# Why do you need 2 resistors when hooking up a transistor as a switch

What is the point of R2 in the following diagram:

I get that R1 controls the current to the Base, but what does R2 do?

The R2 resistor is used to bring the voltage on the base into a known state. Basically when you turn the whatever source of current you have at the other side of R1 off, the whole line would go into an unknown state. It may pick up some stray interference and that may influence the operation of the transistor or the device on the other side or it may take some time for the voltage to drop just with just the transistor base. Also note that the source of the current going through R1 may leak and that may affect the way transistor operates.

With the R2, which is in configuration called pull-down resistor, we are certain that whatever excess voltage there may be in the branch containing R1 will be safely conducted into ground.

• Awesome, thanks. One clarifying detail (it's been a while since my EE classes...): When no voltage is applied at the node to the left of R1, does R2 act as a wire and pull the voltage at the Base to GnD (this is a general resistor question). Is it the behavior of a resistor to act like a wire with no current flowing through it? Dec 3, 2011 at 20:42
• @Tyler DeWitt Well a wire is a resistor, so yes, a resistor would act like a wire. As far as I can see the main reason why we have significant resistance at R2 is to make sure that when voltage is applied left of R1, the majority of current goes into the base and not the ground. Dec 3, 2011 at 21:09
• Additional note: In the input-disconnected case, R1 is a resistor, and since resistors follow Ohm's Law, and the resistor's current (I) is 0, then the voltage drop on the resistor must necessarily be 0 as long as R is not 0. Thus, the input will float to the base pin's voltage. Dec 4, 2011 at 1:29
• -1: Not correct. Without R2, the transistor would turn off, but slowly and dependent on the source's output voltage. Dec 4, 2011 at 2:05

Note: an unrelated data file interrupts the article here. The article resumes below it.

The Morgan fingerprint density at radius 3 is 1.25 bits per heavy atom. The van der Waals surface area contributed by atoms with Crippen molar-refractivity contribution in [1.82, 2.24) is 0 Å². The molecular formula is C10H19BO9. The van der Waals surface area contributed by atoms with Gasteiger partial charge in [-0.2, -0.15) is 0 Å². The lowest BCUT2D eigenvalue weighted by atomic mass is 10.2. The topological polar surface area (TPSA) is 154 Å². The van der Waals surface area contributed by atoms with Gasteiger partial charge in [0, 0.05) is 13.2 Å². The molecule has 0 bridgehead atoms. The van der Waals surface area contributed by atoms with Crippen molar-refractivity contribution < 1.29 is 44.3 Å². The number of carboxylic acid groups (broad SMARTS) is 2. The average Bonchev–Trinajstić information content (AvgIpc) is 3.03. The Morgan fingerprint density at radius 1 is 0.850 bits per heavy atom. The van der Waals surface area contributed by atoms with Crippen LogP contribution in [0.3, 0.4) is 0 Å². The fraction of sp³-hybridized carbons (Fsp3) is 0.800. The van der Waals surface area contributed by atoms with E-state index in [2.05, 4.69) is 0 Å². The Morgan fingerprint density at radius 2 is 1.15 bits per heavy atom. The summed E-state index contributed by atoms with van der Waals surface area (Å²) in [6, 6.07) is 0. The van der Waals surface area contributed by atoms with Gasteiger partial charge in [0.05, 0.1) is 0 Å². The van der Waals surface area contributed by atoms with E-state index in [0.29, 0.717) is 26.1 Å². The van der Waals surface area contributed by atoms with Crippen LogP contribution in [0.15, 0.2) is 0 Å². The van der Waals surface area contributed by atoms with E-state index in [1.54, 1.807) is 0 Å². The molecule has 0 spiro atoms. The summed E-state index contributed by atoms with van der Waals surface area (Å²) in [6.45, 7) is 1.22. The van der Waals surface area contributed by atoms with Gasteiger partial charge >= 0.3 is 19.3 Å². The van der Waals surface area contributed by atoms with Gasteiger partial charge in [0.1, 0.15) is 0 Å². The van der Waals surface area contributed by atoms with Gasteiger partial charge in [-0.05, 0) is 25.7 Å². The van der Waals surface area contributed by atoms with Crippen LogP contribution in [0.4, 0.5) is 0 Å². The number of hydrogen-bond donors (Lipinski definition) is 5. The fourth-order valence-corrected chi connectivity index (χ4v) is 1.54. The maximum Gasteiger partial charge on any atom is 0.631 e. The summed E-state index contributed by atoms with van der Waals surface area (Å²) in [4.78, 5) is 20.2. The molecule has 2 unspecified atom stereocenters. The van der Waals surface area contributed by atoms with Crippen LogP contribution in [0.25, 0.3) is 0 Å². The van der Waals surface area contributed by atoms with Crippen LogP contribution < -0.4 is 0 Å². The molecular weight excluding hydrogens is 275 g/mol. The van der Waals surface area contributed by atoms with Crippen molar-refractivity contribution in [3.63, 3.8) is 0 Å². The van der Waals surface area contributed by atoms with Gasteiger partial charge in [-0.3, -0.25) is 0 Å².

• ...but your argument is exactly correct when applied to MOSFETs rather than bipolar transistors. Dec 4, 2011 at 2:14

There are two possible reasons:

1. As others have said, R2 acts as a pulldown in the case where the left end of R1 is left floating. This is useful in when whatever driving R1 might go to high impedance.

2. As a voltage divider. The B-E voltage of a silicon bipolar transistor is around 500-750mV when on. In some cases you might want a higher threshold for the control voltage to turn on the transistor. For example, if R1 and R2 are equal, then the transistor will start coming on at twice the voltage it would have without R2.

• I remember something about overdriving the base leading to so much saturation it took longer to turn the transistor back off. How did that work again? (I've been using MOSFETs so much I forgot some of my BJTs.) Dec 4, 2011 at 1:23
• 2.b. or the source driving the B-E junction only guarantees that it puts out 0.9 V for a low, so you need to attenuate it to make sure that when it's off, it's really off. Feb 14, 2014 at 22:06

In addition to the reasons that Olin has mentioned, there's one more: R2 ensures that the transistor turns off rapidly.

Let's suppose you have a source which is not a switch, but a TTL circuit like a 74LS04. TTL circuits (at least the TI SN74LS04) have a minimum output high voltage of 2.4V and a maximum output low voltage of 0.4V. And suppose that R1 is 1K, and the Vbe "on" drop is about 0.6V.

That gives you a 1.8mA (=(2.4V-0.6V) / 1K) current to turn the transistor on, but only -0.2mA to turn the transistor off. Bipolar transistors do have parasitic capacitance that needs to be charged / discharged (not quite the same behavior as MOSFETs).

Now put R2 = 1K: this pulls 0.6mA out of a Vbe=0.6V transistor, yielding a turnon current of 1.2mA and a turnoff current of -0.8mA, so the turnoff behavior will be faster.

The obvious reason for it is to serve as a pull-down resistor, to make sure the base is held low (when there is no specific signal through R1) in order to avoid spurious switching. If there's any other reason for it, it's not jumping out at me.

As well as (and partially a part of) what is said by others, the transistor produces a base-emitter leakage current. With drive to R1 open circuit and R2 ommitted the base floats and the leakage current develops a voltage across the B-E junction which can turn the transistor on. R2 provides a path for this current. As the current is small R2 may be large and the actual value used is usually far smaller than needed. As long as R2 dissipates little energy compared to the energy in R1, having R2 in the 10's to 100 of kilohm range does no harm.